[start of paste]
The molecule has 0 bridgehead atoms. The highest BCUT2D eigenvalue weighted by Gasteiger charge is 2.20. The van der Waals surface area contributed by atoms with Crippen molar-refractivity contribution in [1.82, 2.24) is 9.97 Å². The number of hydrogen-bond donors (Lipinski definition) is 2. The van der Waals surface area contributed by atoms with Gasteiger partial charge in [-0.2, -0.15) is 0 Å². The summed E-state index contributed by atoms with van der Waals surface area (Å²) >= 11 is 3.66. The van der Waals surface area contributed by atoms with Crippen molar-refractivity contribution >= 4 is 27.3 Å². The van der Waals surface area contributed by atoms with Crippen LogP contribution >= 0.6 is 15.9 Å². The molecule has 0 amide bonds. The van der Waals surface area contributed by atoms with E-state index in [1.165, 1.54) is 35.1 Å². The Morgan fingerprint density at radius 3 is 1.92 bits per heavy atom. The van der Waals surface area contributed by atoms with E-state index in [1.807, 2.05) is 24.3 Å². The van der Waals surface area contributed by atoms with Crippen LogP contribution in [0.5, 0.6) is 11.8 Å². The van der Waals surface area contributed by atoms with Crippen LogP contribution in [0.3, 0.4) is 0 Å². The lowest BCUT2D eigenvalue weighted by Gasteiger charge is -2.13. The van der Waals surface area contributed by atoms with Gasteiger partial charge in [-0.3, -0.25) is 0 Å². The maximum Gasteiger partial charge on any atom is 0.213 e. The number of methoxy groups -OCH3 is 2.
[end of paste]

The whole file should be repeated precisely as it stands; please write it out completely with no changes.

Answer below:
The molecule has 0 bridgehead atoms. The highest BCUT2D eigenvalue weighted by Gasteiger charge is 2.20. The van der Waals surface area contributed by atoms with Crippen molar-refractivity contribution in [1.82, 2.24) is 9.97 Å². The number of hydrogen-bond donors (Lipinski definition) is 2. The van der Waals surface area contributed by atoms with Gasteiger partial charge in [-0.2, -0.15) is 0 Å². The summed E-state index contributed by atoms with van der Waals surface area (Å²) >= 11 is 3.66. The van der Waals surface area contributed by atoms with Crippen molar-refractivity contribution >= 4 is 27.3 Å². The van der Waals surface area contributed by atoms with Crippen LogP contribution >= 0.6 is 15.9 Å². The molecule has 0 amide bonds. The van der Waals surface area contributed by atoms with E-state index in [1.165, 1.54) is 35.1 Å². The Morgan fingerprint density at radius 3 is 1.92 bits per heavy atom. The van der Waals surface area contributed by atoms with E-state index in [1.807, 2.05) is 24.3 Å². The van der Waals surface area contributed by atoms with Crippen LogP contribution in [0.5, 0.6) is 11.8 Å². The van der Waals surface area contributed by atoms with Crippen LogP contribution in [0.3, 0.4) is 0 Å². The lowest BCUT2D eigenvalue weighted by Gasteiger charge is -2.13. The van der Waals surface area contributed by atoms with Gasteiger partial charge in [-0.3, -0.25) is 0 Å². The maximum Gasteiger partial charge on any atom is 0.213 e. The number of methoxy groups -OCH3 is 2.